CW3E has numerous tools and technologies that affiliates can use to augment water research and improve on-the-ground decisions of water managers. Photo: Water Authority

CW3E has numerous tools and technologies that affiliates can use to augment water research and improve on-the-ground decisions of water managers. Photo: San Diego County Water Authority

CW3E is a leader in Forecast Informed Reservoir Operations, which uses data from watershed monitoring and modern weather and water forecasting to help water managers determine the best strategies for retaining or releasing water from reservoirs. CW3E has numerous tools and technologies that affiliates can use to augment water research and improve on-the-ground decisions of water managers. The group’s research covers water supply reliability, flood management, greenhouse gas mitigation, groundwater recharge, public safety, observations, forecasting, decision support, climate outlooks, and hazard assessment.

The Water Authority is working with CW3E to assess how better near-term and long-term precipitation forecasts can improve reservoir planning and operational management in the San Diego region by maximizing local water supplies and the reliability of water resources through a mix of planning processes and real-time decisions.

Joining the Water Authority as founding partners are Sonoma Water, Orange County Water District, Yuba Water Agency, Turlock Irrigation District, and Irvine Ranch Water District.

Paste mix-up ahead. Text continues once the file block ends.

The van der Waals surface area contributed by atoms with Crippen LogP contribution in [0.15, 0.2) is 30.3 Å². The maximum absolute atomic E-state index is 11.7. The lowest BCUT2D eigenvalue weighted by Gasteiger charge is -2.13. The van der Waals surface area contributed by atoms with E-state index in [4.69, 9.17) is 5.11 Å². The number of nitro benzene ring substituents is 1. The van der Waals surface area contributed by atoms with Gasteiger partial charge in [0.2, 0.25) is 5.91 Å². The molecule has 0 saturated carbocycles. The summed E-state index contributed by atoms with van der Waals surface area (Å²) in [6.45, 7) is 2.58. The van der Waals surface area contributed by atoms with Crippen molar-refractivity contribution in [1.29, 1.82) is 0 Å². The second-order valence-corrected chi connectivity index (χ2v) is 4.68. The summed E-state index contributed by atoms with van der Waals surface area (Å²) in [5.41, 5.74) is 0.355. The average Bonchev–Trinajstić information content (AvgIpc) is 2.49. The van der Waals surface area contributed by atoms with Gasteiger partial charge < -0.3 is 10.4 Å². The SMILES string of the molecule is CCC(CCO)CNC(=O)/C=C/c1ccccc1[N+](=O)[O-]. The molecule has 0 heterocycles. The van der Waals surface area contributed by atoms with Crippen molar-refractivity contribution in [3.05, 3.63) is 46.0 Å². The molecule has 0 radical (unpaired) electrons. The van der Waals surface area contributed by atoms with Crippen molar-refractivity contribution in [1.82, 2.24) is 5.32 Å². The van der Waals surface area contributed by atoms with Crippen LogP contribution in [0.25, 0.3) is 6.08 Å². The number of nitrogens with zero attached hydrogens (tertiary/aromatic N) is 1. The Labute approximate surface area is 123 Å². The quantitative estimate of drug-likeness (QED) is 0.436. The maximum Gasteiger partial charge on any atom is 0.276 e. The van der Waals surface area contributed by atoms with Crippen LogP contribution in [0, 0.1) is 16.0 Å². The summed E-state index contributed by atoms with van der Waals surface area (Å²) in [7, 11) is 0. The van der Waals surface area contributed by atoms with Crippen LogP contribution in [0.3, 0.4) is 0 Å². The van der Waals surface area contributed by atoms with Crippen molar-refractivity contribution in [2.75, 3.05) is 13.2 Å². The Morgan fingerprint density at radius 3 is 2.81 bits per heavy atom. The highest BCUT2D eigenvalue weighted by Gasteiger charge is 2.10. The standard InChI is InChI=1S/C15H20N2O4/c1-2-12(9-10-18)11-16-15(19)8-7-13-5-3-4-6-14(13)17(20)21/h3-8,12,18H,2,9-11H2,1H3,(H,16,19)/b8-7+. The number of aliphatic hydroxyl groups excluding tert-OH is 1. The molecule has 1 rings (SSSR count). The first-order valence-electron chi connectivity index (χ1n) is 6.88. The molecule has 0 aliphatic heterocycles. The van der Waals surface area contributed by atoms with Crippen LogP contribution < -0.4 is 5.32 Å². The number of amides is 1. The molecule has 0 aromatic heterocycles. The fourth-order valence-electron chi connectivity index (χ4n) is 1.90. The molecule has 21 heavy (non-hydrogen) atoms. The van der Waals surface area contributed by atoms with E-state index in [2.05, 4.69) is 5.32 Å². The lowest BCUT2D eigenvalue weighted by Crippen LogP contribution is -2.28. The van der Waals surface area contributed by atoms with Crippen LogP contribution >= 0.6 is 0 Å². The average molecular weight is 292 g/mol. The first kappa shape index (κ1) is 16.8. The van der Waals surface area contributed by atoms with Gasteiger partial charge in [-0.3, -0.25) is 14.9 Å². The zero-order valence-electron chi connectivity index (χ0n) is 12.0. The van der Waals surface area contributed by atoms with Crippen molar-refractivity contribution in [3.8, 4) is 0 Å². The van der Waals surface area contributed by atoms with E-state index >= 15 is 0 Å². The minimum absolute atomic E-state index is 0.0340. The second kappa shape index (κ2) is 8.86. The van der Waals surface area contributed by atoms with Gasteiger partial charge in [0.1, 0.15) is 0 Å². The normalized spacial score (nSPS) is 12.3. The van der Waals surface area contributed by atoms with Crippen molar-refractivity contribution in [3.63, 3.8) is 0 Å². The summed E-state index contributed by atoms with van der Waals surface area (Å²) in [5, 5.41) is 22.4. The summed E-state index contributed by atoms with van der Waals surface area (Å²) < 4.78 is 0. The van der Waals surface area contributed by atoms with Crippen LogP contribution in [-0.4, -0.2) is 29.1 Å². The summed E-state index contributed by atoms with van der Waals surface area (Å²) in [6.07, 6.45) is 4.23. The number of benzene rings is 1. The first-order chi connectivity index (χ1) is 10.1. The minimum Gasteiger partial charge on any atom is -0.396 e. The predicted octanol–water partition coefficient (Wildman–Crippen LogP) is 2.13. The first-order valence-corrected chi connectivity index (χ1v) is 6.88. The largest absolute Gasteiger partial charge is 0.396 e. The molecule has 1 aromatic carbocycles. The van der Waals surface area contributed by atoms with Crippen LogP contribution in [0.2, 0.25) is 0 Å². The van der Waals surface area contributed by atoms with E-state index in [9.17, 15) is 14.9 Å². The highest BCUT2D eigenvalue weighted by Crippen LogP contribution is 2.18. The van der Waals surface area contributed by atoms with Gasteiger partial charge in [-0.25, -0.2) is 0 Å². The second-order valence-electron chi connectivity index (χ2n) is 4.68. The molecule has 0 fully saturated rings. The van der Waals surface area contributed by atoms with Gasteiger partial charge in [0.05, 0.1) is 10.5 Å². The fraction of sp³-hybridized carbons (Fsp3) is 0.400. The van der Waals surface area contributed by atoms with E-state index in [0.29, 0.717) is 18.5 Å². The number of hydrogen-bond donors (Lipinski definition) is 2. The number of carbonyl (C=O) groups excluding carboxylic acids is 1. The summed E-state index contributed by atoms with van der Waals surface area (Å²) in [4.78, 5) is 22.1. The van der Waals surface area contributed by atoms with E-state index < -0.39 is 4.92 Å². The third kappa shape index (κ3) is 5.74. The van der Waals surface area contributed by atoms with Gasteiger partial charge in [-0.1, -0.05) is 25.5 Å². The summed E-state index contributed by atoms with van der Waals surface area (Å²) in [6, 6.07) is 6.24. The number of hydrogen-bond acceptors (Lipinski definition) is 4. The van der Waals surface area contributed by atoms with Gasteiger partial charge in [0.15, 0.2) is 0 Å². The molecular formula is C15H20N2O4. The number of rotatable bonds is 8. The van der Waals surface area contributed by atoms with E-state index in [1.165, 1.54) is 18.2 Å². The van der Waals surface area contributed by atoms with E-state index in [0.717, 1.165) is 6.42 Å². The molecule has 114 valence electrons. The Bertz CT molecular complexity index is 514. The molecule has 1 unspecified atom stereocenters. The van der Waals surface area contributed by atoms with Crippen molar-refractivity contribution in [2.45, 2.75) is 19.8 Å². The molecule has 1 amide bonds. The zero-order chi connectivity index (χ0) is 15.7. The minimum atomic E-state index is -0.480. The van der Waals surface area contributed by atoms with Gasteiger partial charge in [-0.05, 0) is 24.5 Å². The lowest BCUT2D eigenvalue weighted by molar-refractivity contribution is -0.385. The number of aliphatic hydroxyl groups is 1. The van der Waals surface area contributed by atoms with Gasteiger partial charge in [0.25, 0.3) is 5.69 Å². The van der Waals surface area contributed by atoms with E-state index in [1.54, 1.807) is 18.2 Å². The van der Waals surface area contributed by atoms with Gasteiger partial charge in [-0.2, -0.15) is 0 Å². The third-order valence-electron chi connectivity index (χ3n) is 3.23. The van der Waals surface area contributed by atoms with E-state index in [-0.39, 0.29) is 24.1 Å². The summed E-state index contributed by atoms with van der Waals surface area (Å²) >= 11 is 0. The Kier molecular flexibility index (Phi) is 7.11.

Ten Carlsbad Water Plant Employees Live at Work for 21 Days

Millions of Californians are staying home.  Millions are working from home.

Ten are living at work.

“We have locked down the site out here. We have ten employees that are doing the job of those 42 employees,” said Poseidon Director of Communications Jessica Jones.

Carlsbad Desal Plant Workers Shelter-in-Place at Work to Ensure Water Safety

During these uncertain times, many people are sacrificing their lives for the greater good.

A highly specialized group of employees at public utility plants who have jobs that are impossible to do at home are some of these workers. Some workers at the Poseidon Desalination Water Plant in Carlsbad are going above and beyond to make sure our drinking water is safe from the coronavirus.

When we think of heroes during this coronavirus pandemic, we immediately think of medical staff, grocery workers, and delivery people. But remember to thank those who continue to provide water.

 

 

Water Authority Begins Pipeline 5 Repairs in North San Diego County

Next week, San Diego County Water Authority staff and contractors will begin crucial repairs on Pipeline 5 in rural North County between Fallbrook and Escondido.

The work is part of the Water Authority’s proactive asset management program, which monitors and maintains the condition of regional water infrastructure that includes 310 miles of large-diameter pipelines. The Water Authority’s approach, coordinated closely with its member agencies, has served the region well by avoiding large-scale, unexpected water outages for more than a decade.